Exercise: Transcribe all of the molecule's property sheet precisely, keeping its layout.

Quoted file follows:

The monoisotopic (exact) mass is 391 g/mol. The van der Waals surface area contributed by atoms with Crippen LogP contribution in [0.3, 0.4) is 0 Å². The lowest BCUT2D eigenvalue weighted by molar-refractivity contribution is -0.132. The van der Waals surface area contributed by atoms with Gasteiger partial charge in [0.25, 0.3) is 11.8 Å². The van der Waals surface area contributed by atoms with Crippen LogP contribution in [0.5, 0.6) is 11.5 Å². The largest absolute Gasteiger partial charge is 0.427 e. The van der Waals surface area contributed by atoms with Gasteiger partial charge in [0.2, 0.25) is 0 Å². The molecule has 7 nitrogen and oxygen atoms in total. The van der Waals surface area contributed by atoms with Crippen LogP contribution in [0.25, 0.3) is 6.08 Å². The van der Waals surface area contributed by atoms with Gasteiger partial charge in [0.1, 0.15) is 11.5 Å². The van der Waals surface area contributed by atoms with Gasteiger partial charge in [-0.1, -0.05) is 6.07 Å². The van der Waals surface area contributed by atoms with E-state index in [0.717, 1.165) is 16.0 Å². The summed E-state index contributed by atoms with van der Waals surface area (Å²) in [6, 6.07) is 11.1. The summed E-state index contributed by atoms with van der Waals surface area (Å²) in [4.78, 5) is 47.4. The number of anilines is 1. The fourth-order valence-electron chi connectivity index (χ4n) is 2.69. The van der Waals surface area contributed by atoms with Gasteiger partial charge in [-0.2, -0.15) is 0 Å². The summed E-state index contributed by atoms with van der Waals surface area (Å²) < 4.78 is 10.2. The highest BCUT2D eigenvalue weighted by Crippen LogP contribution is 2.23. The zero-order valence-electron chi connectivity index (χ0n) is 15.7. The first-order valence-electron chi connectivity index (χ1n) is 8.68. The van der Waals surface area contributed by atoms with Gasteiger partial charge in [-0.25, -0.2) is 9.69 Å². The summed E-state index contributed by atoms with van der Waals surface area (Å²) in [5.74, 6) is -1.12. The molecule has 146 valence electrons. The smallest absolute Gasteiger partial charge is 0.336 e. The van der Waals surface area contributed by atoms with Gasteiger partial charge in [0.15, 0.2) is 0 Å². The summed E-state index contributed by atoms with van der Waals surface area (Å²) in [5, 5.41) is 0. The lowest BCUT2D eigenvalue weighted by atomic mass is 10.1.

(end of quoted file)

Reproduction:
The monoisotopic (exact) mass is 391 g/mol. The van der Waals surface area contributed by atoms with Crippen LogP contribution in [0.3, 0.4) is 0 Å². The lowest BCUT2D eigenvalue weighted by molar-refractivity contribution is -0.132. The van der Waals surface area contributed by atoms with Gasteiger partial charge in [0.25, 0.3) is 11.8 Å². The van der Waals surface area contributed by atoms with Crippen LogP contribution in [0.5, 0.6) is 11.5 Å². The largest absolute Gasteiger partial charge is 0.427 e. The van der Waals surface area contributed by atoms with Gasteiger partial charge in [0.2, 0.25) is 0 Å². The molecule has 7 nitrogen and oxygen atoms in total. The van der Waals surface area contributed by atoms with Crippen LogP contribution in [0.25, 0.3) is 6.08 Å². The van der Waals surface area contributed by atoms with Gasteiger partial charge in [0.1, 0.15) is 11.5 Å². The van der Waals surface area contributed by atoms with Gasteiger partial charge in [-0.1, -0.05) is 6.07 Å². The van der Waals surface area contributed by atoms with E-state index in [0.717, 1.165) is 16.0 Å². The summed E-state index contributed by atoms with van der Waals surface area (Å²) in [6, 6.07) is 11.1. The summed E-state index contributed by atoms with van der Waals surface area (Å²) in [4.78, 5) is 47.4. The number of anilines is 1. The fourth-order valence-electron chi connectivity index (χ4n) is 2.69. The van der Waals surface area contributed by atoms with Gasteiger partial charge in [-0.2, -0.15) is 0 Å². The summed E-state index contributed by atoms with van der Waals surface area (Å²) < 4.78 is 10.2. The highest BCUT2D eigenvalue weighted by Crippen LogP contribution is 2.23. The zero-order valence-electron chi connectivity index (χ0n) is 15.7. The first-order valence-electron chi connectivity index (χ1n) is 8.68. The van der Waals surface area contributed by atoms with Gasteiger partial charge in [-0.25, -0.2) is 9.69 Å². The summed E-state index contributed by atoms with van der Waals surface area (Å²) in [5.74, 6) is -1.12. The molecule has 146 valence electrons. The smallest absolute Gasteiger partial charge is 0.336 e. The van der Waals surface area contributed by atoms with Gasteiger partial charge in [0.15, 0.2) is 0 Å². The summed E-state index contributed by atoms with van der Waals surface area (Å²) in [5, 5.41) is 0. The lowest BCUT2D eigenvalue weighted by atomic mass is 10.1.